That is a bit stronger than the point I was making, which is not whether they
would find it 'acceptable'--that is a bit hard to quantify, since aesthetic
considerations could enter, but whether they would find it legible. In this
case, for example, would a Coptic (non-Greek) reader be able to make out the
text if the characters were in a Greek font, and vice versa?
Marc Wilhelm Kuester wrote:
> Michael Everson wrote:
> > I would object very strongly to the unification of Greek,
> Etruscan, and Gothic.
> Mark Davis wrote:
> >One of the key points is whether native speakers of the three scripts
> >recognize the standard character shapes as being the roughly the
> same. (Since we
> >are talking about dead scripts, it would be the academic users of the
> scripts.) It
> >sounds from the descriptions that this would not be the case--that at
> least some
> >letters would not be recognized as being the same.
> Having once had the trouble to implement a Unicode true type font for our
> multilingual type-setting system - TUSTEP - which is used by experts to
> print e.g. mixtures of Greek and Coptic or Cyrillic and Old-Slavonic
> passages I can only strongly second those statements. It is Unicode's
> stated aim that
> "Plain text must contain enough information to permit the text to be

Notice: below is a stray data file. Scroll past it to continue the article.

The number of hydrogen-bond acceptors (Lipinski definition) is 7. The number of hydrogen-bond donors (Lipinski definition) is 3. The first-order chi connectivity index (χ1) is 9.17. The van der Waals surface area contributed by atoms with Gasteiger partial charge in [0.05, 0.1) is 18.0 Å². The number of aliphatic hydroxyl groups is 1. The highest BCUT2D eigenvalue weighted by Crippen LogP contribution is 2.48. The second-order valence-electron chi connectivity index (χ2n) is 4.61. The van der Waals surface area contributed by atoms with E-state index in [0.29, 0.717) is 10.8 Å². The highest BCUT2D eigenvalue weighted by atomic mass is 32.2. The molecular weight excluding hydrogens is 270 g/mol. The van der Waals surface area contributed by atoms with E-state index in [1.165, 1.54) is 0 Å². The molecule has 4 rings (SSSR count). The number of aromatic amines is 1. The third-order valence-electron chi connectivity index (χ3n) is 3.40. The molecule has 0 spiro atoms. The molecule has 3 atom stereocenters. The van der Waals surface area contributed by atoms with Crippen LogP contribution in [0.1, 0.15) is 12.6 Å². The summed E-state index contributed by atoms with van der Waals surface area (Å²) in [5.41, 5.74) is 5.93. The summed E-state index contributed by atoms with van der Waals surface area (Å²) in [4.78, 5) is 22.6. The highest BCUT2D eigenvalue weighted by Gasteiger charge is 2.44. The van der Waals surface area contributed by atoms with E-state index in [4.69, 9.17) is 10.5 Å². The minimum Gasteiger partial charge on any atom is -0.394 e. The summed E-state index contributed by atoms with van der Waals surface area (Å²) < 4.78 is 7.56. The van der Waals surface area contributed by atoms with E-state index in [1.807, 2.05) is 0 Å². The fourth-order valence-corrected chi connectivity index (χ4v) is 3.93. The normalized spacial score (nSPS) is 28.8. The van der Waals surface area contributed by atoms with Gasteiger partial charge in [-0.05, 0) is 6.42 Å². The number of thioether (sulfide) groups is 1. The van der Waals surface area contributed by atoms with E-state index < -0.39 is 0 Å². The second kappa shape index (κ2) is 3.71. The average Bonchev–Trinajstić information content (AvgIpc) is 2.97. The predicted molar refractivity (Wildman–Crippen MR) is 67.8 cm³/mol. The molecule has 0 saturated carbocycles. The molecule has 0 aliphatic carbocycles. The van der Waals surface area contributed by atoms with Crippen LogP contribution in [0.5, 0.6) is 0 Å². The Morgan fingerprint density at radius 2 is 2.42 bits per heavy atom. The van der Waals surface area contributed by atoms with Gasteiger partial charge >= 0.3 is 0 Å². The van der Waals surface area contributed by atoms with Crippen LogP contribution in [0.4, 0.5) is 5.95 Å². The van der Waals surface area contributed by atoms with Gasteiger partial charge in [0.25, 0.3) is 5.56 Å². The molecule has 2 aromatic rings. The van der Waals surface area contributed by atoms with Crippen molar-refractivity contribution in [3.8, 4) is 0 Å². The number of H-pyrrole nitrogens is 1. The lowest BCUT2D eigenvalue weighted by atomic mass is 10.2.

> rendered "legibly, and nothing more." (Unicode Standard, Vers. 2.0,
> That implies in my eyes that I should be able to reach a legible (not
> *fancy*, of course) result without font switching and without taking
> recurse to higher level protocols. Or, to use Mark Davis' words: native
> speakers or experts in the case of dead languages should consider the
> result as being a correct and readable representation of the text.
> This is already not the case with the unified Greek and Coptic letters
> (U+0370-03F5). Without higher level protocol and font switching you are
> unable to print out a text which contains passages in both Greek and
> Coptic, a usual requirement in academic circles. While obviously related to
> each other, experts view these two as distinct scripts, not font variants.
> (A similar, though admittedly more borderline case are Old Church Slavonic
> and Cyrillic, where I would, too, argue for two distinct code ranges.)
> Things will become worse when Etruscan and Gothic are mixed up
> similarly, possibly other dead languages likewise. The criterion cannot be
> if two scripts are closely related to each other --- where do you draw the
> line? ---, but if experts in the field would consider it acceptable (not
> necessarily beautiful!) to find their sources rendered in the other script
> and vice versa. If a majority or even a sizable minority would not, then
> give that script a distinct code range.
> Name: WINMAIL.DAT
> WINMAIL.DAT Type: unspecified type (application/octet-stream)
> Encoding: x-uuencode
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